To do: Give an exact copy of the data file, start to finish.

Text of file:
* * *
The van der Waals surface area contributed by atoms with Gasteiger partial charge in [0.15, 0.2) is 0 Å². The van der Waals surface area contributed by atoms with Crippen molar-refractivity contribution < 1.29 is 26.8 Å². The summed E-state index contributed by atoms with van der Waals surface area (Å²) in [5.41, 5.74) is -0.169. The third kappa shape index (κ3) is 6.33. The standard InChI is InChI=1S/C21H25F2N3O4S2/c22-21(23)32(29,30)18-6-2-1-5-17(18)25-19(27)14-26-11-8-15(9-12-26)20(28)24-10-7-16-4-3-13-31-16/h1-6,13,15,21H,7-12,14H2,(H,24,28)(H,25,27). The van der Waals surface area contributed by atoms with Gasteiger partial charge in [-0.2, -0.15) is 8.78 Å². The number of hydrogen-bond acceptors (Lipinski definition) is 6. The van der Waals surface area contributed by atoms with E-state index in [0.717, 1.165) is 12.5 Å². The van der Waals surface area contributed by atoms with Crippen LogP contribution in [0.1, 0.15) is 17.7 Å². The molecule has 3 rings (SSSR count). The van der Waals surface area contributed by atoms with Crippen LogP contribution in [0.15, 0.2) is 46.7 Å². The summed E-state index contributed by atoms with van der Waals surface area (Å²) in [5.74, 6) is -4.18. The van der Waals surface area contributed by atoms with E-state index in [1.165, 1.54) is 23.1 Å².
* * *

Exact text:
The van der Waals surface area contributed by atoms with Gasteiger partial charge in [0.15, 0.2) is 0 Å². The van der Waals surface area contributed by atoms with Crippen molar-refractivity contribution < 1.29 is 26.8 Å². The summed E-state index contributed by atoms with van der Waals surface area (Å²) in [5.41, 5.74) is -0.169. The third kappa shape index (κ3) is 6.33. The standard InChI is InChI=1S/C21H25F2N3O4S2/c22-21(23)32(29,30)18-6-2-1-5-17(18)25-19(27)14-26-11-8-15(9-12-26)20(28)24-10-7-16-4-3-13-31-16/h1-6,13,15,21H,7-12,14H2,(H,24,28)(H,25,27). The van der Waals surface area contributed by atoms with Gasteiger partial charge in [-0.2, -0.15) is 8.78 Å². The number of hydrogen-bond acceptors (Lipinski definition) is 6. The van der Waals surface area contributed by atoms with E-state index in [0.717, 1.165) is 12.5 Å². The van der Waals surface area contributed by atoms with Crippen LogP contribution in [0.1, 0.15) is 17.7 Å². The molecule has 3 rings (SSSR count). The van der Waals surface area contributed by atoms with Crippen LogP contribution in [0.15, 0.2) is 46.7 Å². The summed E-state index contributed by atoms with van der Waals surface area (Å²) in [5.74, 6) is -4.18. The van der Waals surface area contributed by atoms with E-state index in [1.165, 1.54) is 23.1 Å².